A View

This photograph shows the junction of Swinner Gill and East Grain at the Swinner Gill Mine, just past Crackpot Hall. Linda is crossing the bridge watched from below the ruin by Peter wearing his High Noon hat.

The view from there was stunning. The hills that rose up both sides were alternating patches of purple heather, grey shale, reddish earth and green bracken. All this interspersed with disused stone buildings which merged with the landscape so well they were part of it. Such a tranquil place now that must have been an absolute hive of activity when the mines were working. We carried on up the hill and joined a track which led past several ruins and mine workings, eventually reaching the ruins of Blakethwaite Smelt Mills. Doris and Peter both could detect a residual soot smell as they walked by. Although the muted colour surroundings were still lovely to look at over the other side of the valley, our route took us past spoil heaps which left us walking over a rocky moonscape, desolate looking even though the sun was still shining. We met plenty of other people here and Julie pointed out that since we were around the middle section of the walk, we were meeting those who had started from the other end.

We had our lunch by a pretty bridge and we all had to sing since we had made the 100 mile mark. To bowdlerise The Proclaimers, "We have walked 100 miles and we will walk 92 miles more. To be the ones who get to Robin Hoods Bay and fall down on the floor." (And – No David G, Robin Hoods Bay doesn't have an apostrophe! [Why not? ED] )

A steep climb followed by a steeper descent left us breathing hard, but we were put in our place by a man climbing up with a baby strapped to his back and carrying a 3 year old on his front. Also above us on a narrow, stony track, mountain bikers went by at a rate of knots. And we thought we were brave.

By the time we had made our way down to the lovely little village of Reeth, Sunday afternoon was in full swing. There was a children's funfair on one green and many cars parked on the other side. The ice cream parlour was doing well and we added to the local economy by having cones and lime sorbets. While we recovered there, half a dozen 4WD vehicles drove up having been playing in the hills. Doris thought Denton ought to host one since there were so many Landys in the village. The trails may not be quite such a trial up Trunch Hill though.

Dinner out tonight at the local hostelry, The Green Dragon.

Day 9 – Monday 23rd August

Reeth to Catterick Bridge

I have bowed to pressure and given Boris 1 status. He is now K9! The day was overcast as we headed out of Reeth with Barry's funfair still on the green and the remnants of yesterday's festivities in evidence. We walked down to Arkle Beck and on to the river Swale. After a shortish walk (it's all relative) we climbed through countryside which was slowly changing from the heather and bog moors of the days before. Here the grass gradually altered to be much more lush and by the time we finished this part of the walk to Richmond, the fields were bounded by fences and hedges with only a few stone walls. Half held suckler herds and half held sheep. Even these were different from the scrubby long tailed sheep we had seen on the moors. They were the large Roman nosed, long legged animals with docked tails we are perhaps more used to. Here and there were small arable fields – they were baling silage and the wheat hasn't been cut yet. Soon we saw patches of little woods and we walked through one of these on a flagstoned path called the Nun's steps up from Marrick Priory.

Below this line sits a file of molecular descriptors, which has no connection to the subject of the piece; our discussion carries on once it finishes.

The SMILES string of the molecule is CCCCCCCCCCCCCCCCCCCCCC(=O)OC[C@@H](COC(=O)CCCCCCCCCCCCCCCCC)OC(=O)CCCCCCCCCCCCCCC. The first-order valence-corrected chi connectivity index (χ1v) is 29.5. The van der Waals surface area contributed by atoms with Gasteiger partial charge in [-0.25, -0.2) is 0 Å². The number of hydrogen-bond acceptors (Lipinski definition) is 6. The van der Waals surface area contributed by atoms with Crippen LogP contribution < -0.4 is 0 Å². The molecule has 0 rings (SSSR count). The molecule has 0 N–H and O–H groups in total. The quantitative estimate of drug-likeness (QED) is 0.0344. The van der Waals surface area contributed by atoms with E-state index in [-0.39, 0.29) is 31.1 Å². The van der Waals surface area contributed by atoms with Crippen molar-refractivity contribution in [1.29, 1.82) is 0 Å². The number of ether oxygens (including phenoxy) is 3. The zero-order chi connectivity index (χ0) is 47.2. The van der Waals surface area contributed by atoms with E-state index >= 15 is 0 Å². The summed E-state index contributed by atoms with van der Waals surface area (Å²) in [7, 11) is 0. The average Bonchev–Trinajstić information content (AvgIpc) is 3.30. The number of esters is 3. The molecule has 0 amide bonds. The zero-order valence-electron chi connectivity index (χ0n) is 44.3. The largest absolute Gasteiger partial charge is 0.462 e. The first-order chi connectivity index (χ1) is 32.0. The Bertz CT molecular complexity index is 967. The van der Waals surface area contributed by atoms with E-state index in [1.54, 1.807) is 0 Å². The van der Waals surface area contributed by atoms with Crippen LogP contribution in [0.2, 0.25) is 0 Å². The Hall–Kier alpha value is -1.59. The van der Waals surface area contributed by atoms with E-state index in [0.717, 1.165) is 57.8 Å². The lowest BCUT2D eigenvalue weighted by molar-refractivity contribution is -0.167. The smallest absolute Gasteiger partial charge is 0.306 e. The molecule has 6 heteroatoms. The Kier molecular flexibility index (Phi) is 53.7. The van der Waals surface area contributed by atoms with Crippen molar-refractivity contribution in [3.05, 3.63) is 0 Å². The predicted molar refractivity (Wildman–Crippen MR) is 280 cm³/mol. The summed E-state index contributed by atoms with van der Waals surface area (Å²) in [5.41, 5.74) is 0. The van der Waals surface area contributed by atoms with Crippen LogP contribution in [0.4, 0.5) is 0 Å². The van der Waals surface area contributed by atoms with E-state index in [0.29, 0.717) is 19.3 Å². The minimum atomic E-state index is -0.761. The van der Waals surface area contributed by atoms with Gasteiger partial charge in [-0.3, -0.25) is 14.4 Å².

The hedgerows were lined with flowers; in particular we saw pink and blue geraniums (geranium pratense perhaps). I don't know if this is a garden escape or native to this part of the world but they were massed. Along the track, wild marjoram was in flower and we found sweet cicely when Linda detected aniseed. Later, in a fallow field I saw a purple/blue flower which I had never seen before. On we trekked under Applegarth Scar waymarked by a white cairn. Later we saw an obelisk called Hutton's monument which was erected to mark the favourite view of Matthew Hutton who died in 1814 aged 35.

It started to rain as we approached Richmond and we sheltered in a cafe – 20 minutes in the queue for a cappuccino! We ate our sandwiches under the clock tower and we decided to carry on and take 5 miles off tomorrow's walk. The next stage took us up a very civilised path (what else could you expect from Richmondshire?) along the river and straight into the army restricted area. We managed to keep our heads down enough to avoid the AFVs (armoured fighting vehicles) – tanks to you and me. It is not everywhere you see road signs with tanks on them. We carried on through farmland, never straying far from the river until finally we dropped down under the A1, a railway bridge and finally emerged opposite Catterick racecourse. Ken and Boris arrived over the bridge like the cavalry relieving a weary army. Home to Linda's cooked dinner and we are waiting for Kath and Terry to arrive in the near future. Peter, David and Diamond have headed off down the pub for a well deserved drink.

The magnificent 9; soon to be 9+2.

Day 10 – Tuesday 24th August

Catterick Bridge to Ingelby Cross

Today was a red letter day since we were joined by the Sheriff for the walk, Boris for part of it and Ken and Kath for lunch. Our cup runneth over!

It was a Goldilocks day today. Not too much rain, not too much sun, a mixture of fields, woods, roads and tracks. That's it really. Imagine a 20 mile walk around Denton, Earsham and their environs and there you are. It was a mile ticking exercise, nothing over exciting. I think I have been spoiled with all the different terrains we have walked through earlier.